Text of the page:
The Metro-North engineer who fell asleep during a deadly Bronx derailment in 2013 is suing the commuter railroad for not taking proper precautions to prevent the crash that killed four people.
Engineer William Rockefeller filed a $10 million lawsuit on Thursday in federal court in Manhattan claiming Metro-North should have installed train control technology that would have automatically pumped the brakes on his speeding train.
Exactly three years ago, from the day of filing, Rockefeller fell asleep at the controls of his Manhattan-bound train, which was traveling 82 mph as it headed into a 30-mph curve when it derailed, according to a federal report from the National Transportation Safety Board. In addition to four deaths, the grisly crash caused 61 injuries.
The board found that Rockefeller was suffering from undiagnosed sleep apnea, exacerbated by a change in his shift schedule that occurred less than two weeks before the crash. He was cleared of criminal charges.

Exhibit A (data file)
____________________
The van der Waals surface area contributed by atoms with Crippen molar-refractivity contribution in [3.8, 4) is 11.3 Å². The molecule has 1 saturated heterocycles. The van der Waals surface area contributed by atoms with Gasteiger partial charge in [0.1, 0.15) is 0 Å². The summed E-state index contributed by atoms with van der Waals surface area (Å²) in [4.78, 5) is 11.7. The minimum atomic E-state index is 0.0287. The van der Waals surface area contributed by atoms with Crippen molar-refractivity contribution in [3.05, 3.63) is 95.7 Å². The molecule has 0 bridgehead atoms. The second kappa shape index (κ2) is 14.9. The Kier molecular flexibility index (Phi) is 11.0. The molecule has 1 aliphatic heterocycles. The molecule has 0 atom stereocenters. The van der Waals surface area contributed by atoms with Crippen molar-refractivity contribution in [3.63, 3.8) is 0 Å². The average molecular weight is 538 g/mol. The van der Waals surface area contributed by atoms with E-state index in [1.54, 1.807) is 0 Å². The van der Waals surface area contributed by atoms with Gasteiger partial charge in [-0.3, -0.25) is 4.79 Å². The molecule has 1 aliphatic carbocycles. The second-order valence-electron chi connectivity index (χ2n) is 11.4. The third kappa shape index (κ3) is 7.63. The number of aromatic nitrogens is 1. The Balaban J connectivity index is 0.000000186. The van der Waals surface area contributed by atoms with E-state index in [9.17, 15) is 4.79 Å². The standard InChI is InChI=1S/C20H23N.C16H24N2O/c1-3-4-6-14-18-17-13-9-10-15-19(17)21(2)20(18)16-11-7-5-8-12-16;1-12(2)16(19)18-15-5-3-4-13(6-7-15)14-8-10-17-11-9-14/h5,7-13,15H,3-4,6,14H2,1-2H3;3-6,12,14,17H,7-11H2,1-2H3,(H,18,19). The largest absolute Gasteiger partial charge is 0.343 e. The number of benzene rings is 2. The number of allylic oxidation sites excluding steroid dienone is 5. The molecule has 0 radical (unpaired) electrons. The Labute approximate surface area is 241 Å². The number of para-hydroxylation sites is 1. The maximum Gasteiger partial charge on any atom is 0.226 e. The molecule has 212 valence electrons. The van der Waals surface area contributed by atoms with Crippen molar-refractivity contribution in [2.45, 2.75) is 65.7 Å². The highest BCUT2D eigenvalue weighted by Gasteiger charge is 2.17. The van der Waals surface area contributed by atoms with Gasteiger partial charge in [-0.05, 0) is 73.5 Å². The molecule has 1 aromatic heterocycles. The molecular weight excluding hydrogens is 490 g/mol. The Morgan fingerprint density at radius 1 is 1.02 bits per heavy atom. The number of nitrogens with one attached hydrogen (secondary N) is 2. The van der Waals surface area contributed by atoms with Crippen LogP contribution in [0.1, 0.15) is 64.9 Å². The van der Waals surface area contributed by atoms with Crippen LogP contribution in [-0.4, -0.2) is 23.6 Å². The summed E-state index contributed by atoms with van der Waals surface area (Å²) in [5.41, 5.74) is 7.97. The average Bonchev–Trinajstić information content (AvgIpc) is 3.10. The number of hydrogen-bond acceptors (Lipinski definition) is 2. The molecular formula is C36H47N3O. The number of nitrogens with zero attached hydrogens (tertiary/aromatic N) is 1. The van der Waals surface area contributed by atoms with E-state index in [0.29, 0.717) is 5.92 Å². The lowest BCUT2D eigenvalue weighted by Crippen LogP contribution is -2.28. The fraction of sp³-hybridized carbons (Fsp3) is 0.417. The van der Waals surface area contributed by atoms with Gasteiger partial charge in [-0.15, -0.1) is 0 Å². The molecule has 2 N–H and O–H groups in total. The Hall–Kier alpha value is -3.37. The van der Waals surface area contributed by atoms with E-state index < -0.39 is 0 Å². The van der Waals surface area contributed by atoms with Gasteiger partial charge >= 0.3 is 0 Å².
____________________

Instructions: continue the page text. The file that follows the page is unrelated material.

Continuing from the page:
The four-page court document alleges that Metro-North failed to provide Rockefeller “with a reasonably safe place to work.” It also notes that the crash has left Rockefeller with post-traumatic stress disorder and “permanently disabling injuries” to his left shoulder. Those injuries, the suit alleges, were “suffered due to the negligence of Metro-North, its agents, servants and employees ...”
In a statement, the MTA said that it does not comment on pending litigation.